Our platform team decided to build a distributed control plane for Kubernetes that exposes Kubernetes APIs for our team’s use, however, these APIs are coming from “virtual” clusters that only exist in our control plane — a virtual K8s (vK8s) API server for a virtual K8s cluster (as shown in Figure 1). This control plane maps the intent of the user to multiple physical Kubernetes clusters running in our edge, our network POPs, and public cloud locations. These physical clusters are only accessible to our distributed control plane, and not to any individual tenant/user.
This control plane provides each tenant with one or more “virtual” application clusters where they can deploy their application(s) and based on configuration, the control plane will replicate and manage it across multiple physical Kubernetes clusters. In addition to configuration and deployment operations, monitoring operations also follows this “virtual” cluster without the need to build tooling to collect and dissect data from multiple physical clusters.
Let’s take a sample UI application called productpage, where user intent is to run it distributed across 3 locations — pa2-par, ny8-nyc and ams9-ams with 2 replicas in each of them. As the user creates a vK8s object and attaches it to a virtual cluster, which immediately provisions a vK8s API server that can be used with standard kubectl.
As the next step, the user downloads the kubeconfig for this virtual cluster and creates standard yaml to describe a K8s deployment for productpage.
Following the creation of deployment spec, the user can proceed to create a deployment on this virtual cluster:
Now if the user checks his deployment he sees 6 replicas has been started with 2 in each location (pa2-par, ny8-nyc and ams9-ams).
The following output shows 2 pods running in each location with mapping to particular physical node
This simple example demonstrates how trivial it is to get multi-cluster replication of any app in minutes without any installation and management burden. In addition to mapping the intent, the distributed control plane also delivers observability for the virtual cluster and not on an individual cluster basis.
As you can see in Figure 2, our centralized management plane is running across two public cloud providers (one region each) — one in AWS and one in Azure (for redundancy). This management plane allows our SRE to create tenants with hard multi-tenancy — e.g. a development team working on our VoltMesh service can be a tenant and a customer solutions team working on customer POCs can be its own tenant with its own set of users.
Each of these tenants can create many namespaces and assign a group of users to collaborate on these namespaces. These namespaces are not Kubernetes namespaces — they are an isolation boundary in our platform with RBAC rules and IAM policies for users.
When a user within a namespace wants to create an application cluster, they create a vK8s object and that in-turn creates a vK8s API server in our management plane. Using this vK8s object, the user can create deployments, stateful sets, PVCs, etc and the control plane will ensure that these operations happen on one or many physical clusters, based on sites that are associated with the vK8s object.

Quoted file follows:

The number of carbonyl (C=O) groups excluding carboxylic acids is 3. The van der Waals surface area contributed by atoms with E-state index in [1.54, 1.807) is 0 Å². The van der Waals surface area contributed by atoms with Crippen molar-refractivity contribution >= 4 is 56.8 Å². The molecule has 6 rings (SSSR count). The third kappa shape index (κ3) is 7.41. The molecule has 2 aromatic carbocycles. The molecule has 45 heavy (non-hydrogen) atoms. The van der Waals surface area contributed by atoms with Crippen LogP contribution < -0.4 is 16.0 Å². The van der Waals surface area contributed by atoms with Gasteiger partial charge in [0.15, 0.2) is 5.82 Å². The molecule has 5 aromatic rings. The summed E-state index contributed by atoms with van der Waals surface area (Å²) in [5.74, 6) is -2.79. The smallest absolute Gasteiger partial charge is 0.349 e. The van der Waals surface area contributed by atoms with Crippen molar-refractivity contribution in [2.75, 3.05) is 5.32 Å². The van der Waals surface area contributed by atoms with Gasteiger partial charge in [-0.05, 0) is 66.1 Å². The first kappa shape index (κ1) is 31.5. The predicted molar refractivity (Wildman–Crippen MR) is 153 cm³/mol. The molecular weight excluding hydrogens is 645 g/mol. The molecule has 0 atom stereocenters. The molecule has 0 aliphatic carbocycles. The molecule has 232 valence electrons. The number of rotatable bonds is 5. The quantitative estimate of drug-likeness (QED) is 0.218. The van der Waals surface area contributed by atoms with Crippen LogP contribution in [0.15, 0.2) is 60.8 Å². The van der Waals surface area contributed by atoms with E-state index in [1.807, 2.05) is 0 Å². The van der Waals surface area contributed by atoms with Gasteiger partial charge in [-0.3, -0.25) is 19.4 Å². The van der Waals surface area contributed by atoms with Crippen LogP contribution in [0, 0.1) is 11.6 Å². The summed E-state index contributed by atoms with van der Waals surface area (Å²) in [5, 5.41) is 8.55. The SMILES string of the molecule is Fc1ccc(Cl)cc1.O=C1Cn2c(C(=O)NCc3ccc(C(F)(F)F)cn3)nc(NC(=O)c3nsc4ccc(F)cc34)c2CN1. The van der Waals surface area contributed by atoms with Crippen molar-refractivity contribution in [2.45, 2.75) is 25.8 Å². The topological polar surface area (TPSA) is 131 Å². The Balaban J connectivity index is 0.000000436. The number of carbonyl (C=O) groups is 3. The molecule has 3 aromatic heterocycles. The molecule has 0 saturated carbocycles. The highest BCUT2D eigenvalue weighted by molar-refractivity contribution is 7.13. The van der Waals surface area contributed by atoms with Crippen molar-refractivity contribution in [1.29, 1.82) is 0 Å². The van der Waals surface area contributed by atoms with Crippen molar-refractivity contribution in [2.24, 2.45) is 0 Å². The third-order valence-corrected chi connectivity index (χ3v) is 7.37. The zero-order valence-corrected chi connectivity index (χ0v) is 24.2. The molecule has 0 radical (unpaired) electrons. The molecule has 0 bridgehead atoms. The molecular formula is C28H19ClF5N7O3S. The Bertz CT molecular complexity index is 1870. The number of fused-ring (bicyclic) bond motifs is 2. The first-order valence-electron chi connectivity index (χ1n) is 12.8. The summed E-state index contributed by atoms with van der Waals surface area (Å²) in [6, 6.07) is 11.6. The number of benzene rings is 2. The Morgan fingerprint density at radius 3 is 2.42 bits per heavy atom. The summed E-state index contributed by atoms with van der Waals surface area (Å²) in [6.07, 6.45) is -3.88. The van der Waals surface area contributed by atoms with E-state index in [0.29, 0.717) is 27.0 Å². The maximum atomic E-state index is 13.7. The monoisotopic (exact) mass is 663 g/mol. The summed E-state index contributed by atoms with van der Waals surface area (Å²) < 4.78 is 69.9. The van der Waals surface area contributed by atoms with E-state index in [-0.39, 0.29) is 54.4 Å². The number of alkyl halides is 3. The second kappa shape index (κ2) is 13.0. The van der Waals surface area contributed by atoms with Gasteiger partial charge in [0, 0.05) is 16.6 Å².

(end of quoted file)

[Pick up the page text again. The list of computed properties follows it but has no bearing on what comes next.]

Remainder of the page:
Since each tenant and user is using standard K8s operations without any modifications, it allows the system to be compatible with a number of tools that are popular with operators — e.g. Spinnaker, Helm, Jenkins, etc.
The big advantage of a distributed control plane is that it has solved the operational overhead for our SRE and DevOps teams. They can now perform operations (configuration, deployment, monitoring, policy, etc) across a virtual cluster and the control plane will automatically map it across multiple physical clusters. In addition to operational simplification for multiple clusters, the control plane has also solved the security and isolation problem for multi-tenancy.
This distributed control plane has also improved the productivity of developers that want to add new features to our platform — they don’t have to build new automation every time they add new features that impact configuration or operations across multiple clusters. They use the intent-based configuration model and the control plane knows what needs to be done. In addition, they can continue to interact with this distributed and multiple cluster object — virtual kubernetes — using kubectl and not yet another CLI.
After running this in our dev-test, staging, and production environments for more than a year now, we realized that this globally distributed control plane (running in our network POPs) also provides significant scale, performance and reliability advantages — something that we had not completely imagined during our early days. We will cover this finding in our upcoming KubeCon presentation and as a separate blog post in the coming weeks.
This series of blogs will cover various aspects of what it took for us to build and operate our globally-distributed SaaS service with many application clusters in the public cloud, our private network PoPs, and edge sites. Next up is Global Service Mesh for Distributed Apps…